On the other hand, pervasive means impact of the misstatement can be seen on the overall financial statement, and multiple balances are affected by the same.

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On the other hand, adverse opinion is when auditors conclude that the business’s financial statement does not present a true and fair view. Such type of opinion is formed when the financial statement contains material and pervasive misstatement.

An adverse opinion is considered a red flag for the investors and other stakeholders of the business. Further, it can adversely impact the stock and even become the cause of a delisting. So, the business must remain transparent and ensure compliance with the provisions of GAAP – Generally Accepted Accounting Principles.

Further, it’s important to note that a disclaimer of opinion is different from an adverse opinion, although both are formed when misstatement is material and pervasive. Typically, the basis of the disclaimer is that auditors cannot obtain sufficient and appropriate audit evidence. On the other hand, adverse opinion is formed when a financial statement is misstated (materially and pervasive).

Frequently asked questions

How to determine if an error/omission is material or materially pervasive?

If error/omission seems to impact a complete set of the financial statement, it’s said to be materially pervasive. On the other hand, if omission/error seems to impact some specific account balance, it’s considered material.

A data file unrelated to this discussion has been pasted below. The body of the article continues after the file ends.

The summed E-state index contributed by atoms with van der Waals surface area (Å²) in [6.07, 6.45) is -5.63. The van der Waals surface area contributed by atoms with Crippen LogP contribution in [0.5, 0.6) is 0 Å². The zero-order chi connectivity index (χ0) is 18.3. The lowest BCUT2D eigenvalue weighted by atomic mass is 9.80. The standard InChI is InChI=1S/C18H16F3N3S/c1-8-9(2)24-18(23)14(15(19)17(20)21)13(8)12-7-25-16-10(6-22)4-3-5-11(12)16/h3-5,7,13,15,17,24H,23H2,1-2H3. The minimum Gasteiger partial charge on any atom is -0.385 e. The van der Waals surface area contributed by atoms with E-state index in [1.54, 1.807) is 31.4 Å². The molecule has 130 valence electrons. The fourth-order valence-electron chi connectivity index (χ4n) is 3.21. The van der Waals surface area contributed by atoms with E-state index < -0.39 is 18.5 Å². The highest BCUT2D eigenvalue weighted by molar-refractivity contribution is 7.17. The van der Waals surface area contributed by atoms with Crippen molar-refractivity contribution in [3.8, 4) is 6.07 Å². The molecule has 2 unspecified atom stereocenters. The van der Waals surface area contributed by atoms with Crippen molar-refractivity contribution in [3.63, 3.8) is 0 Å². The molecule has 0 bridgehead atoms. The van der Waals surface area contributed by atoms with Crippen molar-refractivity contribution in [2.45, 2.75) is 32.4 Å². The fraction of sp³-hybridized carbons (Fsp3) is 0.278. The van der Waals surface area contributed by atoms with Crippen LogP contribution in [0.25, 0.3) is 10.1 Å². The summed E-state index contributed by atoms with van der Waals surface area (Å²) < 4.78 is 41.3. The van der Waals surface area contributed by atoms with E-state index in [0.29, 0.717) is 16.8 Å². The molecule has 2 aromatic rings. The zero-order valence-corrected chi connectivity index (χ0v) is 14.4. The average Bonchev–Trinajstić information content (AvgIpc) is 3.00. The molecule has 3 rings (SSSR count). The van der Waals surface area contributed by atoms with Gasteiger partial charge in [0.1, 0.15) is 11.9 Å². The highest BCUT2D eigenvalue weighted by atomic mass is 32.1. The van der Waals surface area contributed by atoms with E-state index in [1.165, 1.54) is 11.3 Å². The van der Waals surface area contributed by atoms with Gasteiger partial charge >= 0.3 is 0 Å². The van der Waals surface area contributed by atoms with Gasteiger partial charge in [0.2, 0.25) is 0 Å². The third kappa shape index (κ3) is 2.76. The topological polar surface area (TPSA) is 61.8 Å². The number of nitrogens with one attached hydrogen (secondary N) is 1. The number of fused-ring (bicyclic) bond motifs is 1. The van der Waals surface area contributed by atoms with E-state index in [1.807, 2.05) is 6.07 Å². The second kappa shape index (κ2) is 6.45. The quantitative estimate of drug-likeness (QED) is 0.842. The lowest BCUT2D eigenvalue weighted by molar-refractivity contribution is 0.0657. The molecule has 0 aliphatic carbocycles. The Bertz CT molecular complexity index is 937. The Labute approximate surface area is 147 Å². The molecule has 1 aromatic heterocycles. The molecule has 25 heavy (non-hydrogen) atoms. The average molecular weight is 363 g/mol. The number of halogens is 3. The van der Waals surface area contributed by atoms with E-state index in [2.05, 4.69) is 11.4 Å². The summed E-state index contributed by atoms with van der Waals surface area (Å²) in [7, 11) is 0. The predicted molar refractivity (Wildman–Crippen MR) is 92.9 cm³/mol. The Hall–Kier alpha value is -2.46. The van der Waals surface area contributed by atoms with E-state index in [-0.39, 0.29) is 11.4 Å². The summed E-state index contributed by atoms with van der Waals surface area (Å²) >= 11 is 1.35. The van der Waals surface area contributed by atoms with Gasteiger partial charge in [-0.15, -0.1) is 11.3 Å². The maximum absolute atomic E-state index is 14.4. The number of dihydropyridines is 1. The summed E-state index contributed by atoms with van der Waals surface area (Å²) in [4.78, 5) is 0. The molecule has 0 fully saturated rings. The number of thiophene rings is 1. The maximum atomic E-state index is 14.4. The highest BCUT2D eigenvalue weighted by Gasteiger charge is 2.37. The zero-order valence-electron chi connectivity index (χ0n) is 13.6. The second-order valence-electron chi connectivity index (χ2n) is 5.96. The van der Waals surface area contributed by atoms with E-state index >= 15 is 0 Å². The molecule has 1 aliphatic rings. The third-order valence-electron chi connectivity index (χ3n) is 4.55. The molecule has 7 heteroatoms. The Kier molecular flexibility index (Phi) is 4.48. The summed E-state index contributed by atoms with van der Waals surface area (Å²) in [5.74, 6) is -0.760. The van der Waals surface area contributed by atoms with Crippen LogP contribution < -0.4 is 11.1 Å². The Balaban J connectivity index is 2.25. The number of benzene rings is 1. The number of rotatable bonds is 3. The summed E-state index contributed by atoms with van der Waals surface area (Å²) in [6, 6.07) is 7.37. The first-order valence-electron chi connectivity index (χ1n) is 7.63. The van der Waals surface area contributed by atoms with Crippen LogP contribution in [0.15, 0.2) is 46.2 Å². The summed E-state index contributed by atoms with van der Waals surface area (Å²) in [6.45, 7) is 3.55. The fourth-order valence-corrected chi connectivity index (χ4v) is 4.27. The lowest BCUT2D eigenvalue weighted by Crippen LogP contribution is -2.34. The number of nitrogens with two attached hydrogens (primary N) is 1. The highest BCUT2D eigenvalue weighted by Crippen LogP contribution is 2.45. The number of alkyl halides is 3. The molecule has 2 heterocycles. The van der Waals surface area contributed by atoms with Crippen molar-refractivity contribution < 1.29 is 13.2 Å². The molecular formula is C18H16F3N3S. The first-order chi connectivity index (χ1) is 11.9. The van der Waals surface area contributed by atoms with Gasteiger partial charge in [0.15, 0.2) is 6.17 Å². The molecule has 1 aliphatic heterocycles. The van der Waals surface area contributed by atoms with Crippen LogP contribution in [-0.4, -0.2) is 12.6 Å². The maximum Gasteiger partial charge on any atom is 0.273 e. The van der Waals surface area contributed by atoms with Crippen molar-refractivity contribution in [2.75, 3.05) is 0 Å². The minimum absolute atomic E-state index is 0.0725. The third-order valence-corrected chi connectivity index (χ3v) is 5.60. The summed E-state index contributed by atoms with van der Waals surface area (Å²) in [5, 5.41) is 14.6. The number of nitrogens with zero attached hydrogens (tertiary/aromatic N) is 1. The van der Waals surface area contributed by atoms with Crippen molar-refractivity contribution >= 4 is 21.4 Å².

Based on material misstatement, audit opinion is qualified. On the other hand, based on materially pervasive misstatement, either disclaimer is issued, or an adverse opinion is given.

How is balance determined to be material in nature?

The balance is said to be material in the case of the following three cases.

  1. The balance is material in amount.
  2. The nature of the balance is sensitive – like related party transactions and some other important disclosures.
  3. It’s a related party balance.

What is the scope limitation in an audit?

Scope limitation refers to the inability of the business to obtain sufficient and appropriate audit evidence. It’s when auditors cannot perform planned audit procedures and obtain sufficient and appropriate audit evidence.